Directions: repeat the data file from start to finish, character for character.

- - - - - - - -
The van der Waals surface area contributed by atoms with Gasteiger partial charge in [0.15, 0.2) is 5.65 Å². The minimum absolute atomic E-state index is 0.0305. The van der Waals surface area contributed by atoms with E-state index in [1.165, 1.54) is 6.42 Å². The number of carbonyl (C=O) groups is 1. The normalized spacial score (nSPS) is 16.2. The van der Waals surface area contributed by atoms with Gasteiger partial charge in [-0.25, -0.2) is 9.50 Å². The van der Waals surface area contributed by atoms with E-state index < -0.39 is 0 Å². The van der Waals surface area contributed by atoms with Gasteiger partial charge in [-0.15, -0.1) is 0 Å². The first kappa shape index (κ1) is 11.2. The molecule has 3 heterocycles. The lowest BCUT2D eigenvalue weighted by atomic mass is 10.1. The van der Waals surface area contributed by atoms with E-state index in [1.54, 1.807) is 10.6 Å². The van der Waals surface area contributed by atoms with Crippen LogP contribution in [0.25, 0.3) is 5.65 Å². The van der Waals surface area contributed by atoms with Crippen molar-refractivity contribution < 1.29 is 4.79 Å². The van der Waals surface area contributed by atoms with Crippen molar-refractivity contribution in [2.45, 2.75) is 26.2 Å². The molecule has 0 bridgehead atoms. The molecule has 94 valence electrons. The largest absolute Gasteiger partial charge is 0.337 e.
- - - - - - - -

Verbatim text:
The van der Waals surface area contributed by atoms with Gasteiger partial charge in [0.15, 0.2) is 5.65 Å². The minimum absolute atomic E-state index is 0.0305. The van der Waals surface area contributed by atoms with E-state index in [1.165, 1.54) is 6.42 Å². The number of carbonyl (C=O) groups is 1. The normalized spacial score (nSPS) is 16.2. The van der Waals surface area contributed by atoms with Gasteiger partial charge in [-0.25, -0.2) is 9.50 Å². The van der Waals surface area contributed by atoms with E-state index < -0.39 is 0 Å². The van der Waals surface area contributed by atoms with Gasteiger partial charge in [-0.15, -0.1) is 0 Å². The first kappa shape index (κ1) is 11.2. The molecule has 3 heterocycles. The lowest BCUT2D eigenvalue weighted by atomic mass is 10.1. The van der Waals surface area contributed by atoms with E-state index in [1.54, 1.807) is 10.6 Å². The van der Waals surface area contributed by atoms with Crippen LogP contribution in [0.25, 0.3) is 5.65 Å². The van der Waals surface area contributed by atoms with Crippen molar-refractivity contribution < 1.29 is 4.79 Å². The van der Waals surface area contributed by atoms with Crippen molar-refractivity contribution in [2.45, 2.75) is 26.2 Å². The molecule has 0 bridgehead atoms. The molecule has 94 valence electrons. The largest absolute Gasteiger partial charge is 0.337 e.